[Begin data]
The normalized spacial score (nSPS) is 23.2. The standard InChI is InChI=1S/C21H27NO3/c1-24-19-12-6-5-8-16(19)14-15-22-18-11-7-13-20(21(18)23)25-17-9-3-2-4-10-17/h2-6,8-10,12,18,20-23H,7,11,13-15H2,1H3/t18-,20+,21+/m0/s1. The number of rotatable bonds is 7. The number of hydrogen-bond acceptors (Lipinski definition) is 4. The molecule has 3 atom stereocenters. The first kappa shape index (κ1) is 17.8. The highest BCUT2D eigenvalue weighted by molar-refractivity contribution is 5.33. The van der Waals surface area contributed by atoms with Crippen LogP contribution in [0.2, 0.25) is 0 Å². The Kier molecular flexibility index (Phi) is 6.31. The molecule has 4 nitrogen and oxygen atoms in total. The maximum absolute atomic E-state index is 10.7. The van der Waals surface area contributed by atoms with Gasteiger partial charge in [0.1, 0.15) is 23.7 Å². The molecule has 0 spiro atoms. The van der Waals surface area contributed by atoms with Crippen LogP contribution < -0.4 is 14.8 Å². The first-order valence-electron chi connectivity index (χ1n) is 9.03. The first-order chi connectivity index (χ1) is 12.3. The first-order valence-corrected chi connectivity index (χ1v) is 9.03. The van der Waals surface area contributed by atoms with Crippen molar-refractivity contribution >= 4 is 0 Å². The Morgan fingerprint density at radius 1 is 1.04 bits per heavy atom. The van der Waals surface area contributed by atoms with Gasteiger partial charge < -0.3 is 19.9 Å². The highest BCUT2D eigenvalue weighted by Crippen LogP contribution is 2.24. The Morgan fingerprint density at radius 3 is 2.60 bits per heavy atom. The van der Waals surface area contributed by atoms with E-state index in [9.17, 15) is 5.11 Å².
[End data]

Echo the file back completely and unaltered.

The normalized spacial score (nSPS) is 23.2. The standard InChI is InChI=1S/C21H27NO3/c1-24-19-12-6-5-8-16(19)14-15-22-18-11-7-13-20(21(18)23)25-17-9-3-2-4-10-17/h2-6,8-10,12,18,20-23H,7,11,13-15H2,1H3/t18-,20+,21+/m0/s1. The number of rotatable bonds is 7. The number of hydrogen-bond acceptors (Lipinski definition) is 4. The molecule has 3 atom stereocenters. The first kappa shape index (κ1) is 17.8. The highest BCUT2D eigenvalue weighted by molar-refractivity contribution is 5.33. The van der Waals surface area contributed by atoms with Crippen LogP contribution in [0.2, 0.25) is 0 Å². The Kier molecular flexibility index (Phi) is 6.31. The molecule has 4 nitrogen and oxygen atoms in total. The maximum absolute atomic E-state index is 10.7. The van der Waals surface area contributed by atoms with Gasteiger partial charge in [0.1, 0.15) is 23.7 Å². The molecule has 0 spiro atoms. The van der Waals surface area contributed by atoms with Crippen LogP contribution < -0.4 is 14.8 Å². The first-order valence-electron chi connectivity index (χ1n) is 9.03. The first-order chi connectivity index (χ1) is 12.3. The first-order valence-corrected chi connectivity index (χ1v) is 9.03. The van der Waals surface area contributed by atoms with Crippen molar-refractivity contribution >= 4 is 0 Å². The Morgan fingerprint density at radius 1 is 1.04 bits per heavy atom. The van der Waals surface area contributed by atoms with Gasteiger partial charge < -0.3 is 19.9 Å². The highest BCUT2D eigenvalue weighted by Crippen LogP contribution is 2.24. The Morgan fingerprint density at radius 3 is 2.60 bits per heavy atom. The van der Waals surface area contributed by atoms with E-state index in [9.17, 15) is 5.11 Å².